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New Study Links Physical Activity to Lower Cancer Rates

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New Study Links Physical Activity to Lower Cancer Rates

A new study reveals that an active lifestyle that includes brisk walking, gardening, housework and other activities is linked to a reduced chance of breast cancer. This is the largest study that researches the effects of physical activity on breast cancer and is a part of the ongoing research led by EPIC (the European Prospective Investigation of Cancer).

Scientists studied over eight thousand cases of breast cancer and discovered that the group of women who were physically active, have a 13% lower chance of developing breast cancer. The same study also revealed that even a moderate daily activity reduces the chance of cancer development by almost 8%.

Precedent studies have estimated that physical activity is also related to a reduced risk of other cancers, not only breast cancer. Estimations show that almost 3% of breast cancers, 4% of womb cancers and 5% of colon cancers are in direct link to the fact that people spend less than 150 minutes per week for physical activity.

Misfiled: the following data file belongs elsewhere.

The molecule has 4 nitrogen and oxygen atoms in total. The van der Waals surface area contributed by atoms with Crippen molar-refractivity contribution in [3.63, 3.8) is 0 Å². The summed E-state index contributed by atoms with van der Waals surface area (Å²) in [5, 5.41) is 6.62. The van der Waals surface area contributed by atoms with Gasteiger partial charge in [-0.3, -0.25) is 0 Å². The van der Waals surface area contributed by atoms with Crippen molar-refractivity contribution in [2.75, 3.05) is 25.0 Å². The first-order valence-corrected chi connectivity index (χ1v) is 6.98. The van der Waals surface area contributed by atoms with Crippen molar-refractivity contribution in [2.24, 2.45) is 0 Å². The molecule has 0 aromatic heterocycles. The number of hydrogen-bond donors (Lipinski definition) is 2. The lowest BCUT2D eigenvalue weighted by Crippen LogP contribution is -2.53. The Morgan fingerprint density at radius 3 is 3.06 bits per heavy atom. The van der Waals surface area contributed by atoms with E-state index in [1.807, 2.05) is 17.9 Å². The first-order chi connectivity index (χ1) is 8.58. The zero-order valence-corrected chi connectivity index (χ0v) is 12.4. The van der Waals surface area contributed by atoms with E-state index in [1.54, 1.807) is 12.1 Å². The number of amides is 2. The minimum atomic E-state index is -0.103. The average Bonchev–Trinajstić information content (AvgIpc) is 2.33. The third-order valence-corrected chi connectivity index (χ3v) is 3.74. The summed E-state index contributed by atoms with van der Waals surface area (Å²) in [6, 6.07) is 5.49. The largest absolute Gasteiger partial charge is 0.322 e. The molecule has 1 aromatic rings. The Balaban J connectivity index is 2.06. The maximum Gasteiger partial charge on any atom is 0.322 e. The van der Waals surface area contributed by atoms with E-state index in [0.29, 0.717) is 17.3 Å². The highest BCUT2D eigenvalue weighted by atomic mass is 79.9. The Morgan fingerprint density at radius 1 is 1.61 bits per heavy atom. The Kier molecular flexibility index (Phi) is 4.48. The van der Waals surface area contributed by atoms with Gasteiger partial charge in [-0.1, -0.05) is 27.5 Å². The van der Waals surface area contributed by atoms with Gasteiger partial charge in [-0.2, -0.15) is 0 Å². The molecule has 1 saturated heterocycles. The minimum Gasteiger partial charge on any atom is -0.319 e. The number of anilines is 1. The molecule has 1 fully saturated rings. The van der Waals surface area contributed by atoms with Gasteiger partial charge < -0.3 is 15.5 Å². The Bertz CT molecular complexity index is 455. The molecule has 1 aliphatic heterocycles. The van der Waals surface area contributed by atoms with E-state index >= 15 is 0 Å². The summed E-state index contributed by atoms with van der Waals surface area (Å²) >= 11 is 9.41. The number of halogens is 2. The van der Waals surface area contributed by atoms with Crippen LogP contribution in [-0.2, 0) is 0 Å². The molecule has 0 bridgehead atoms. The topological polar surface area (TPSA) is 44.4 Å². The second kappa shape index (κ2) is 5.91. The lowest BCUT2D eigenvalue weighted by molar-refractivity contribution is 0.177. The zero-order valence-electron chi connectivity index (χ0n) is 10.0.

One of the authors of the study, professor Tim Key, who is an epidemiologist at the University of Oxford, UK, said that this study accentuates the importance of physical activity in everyday life. He added that recent studies have shown how important physical activity is in reducing the risk of bowel cancer, concluding that future studies are necessary in order to investigate the mechanisms that stand behind this connection.

Brisk Walking

Brisk Walking

 Doctors and governmental authorities recommend at least 150 minutes of moderate physical activity every week. Unfortunately, only 39% of men and less than 30% of women manage this weekly.

The director of information from Cancer Research UK, Sara Hiom, said that “While maintaining a healthy body weight and cutting back on alcohol remain two of the best ways of reducing our risk of breast cancer, being active can clearly play a role too “ but doesn’t have to cost you money or too much time”.

She also said that there’s no need for an excessive or intense workout. Normal and moderate exercise and physical activities such as gardening, walking the dog, brisk walking or daily housework should suffice. She also added that small changes in our everyday routine can make a big difference. These changes could include taking the stairs instead of the elevator or walking to school instead of using public transportation.

“Keeping active could help prevent more than 3,000 cases of cancer in the UK every year. And it can have a positive effect on your health”, she concluded.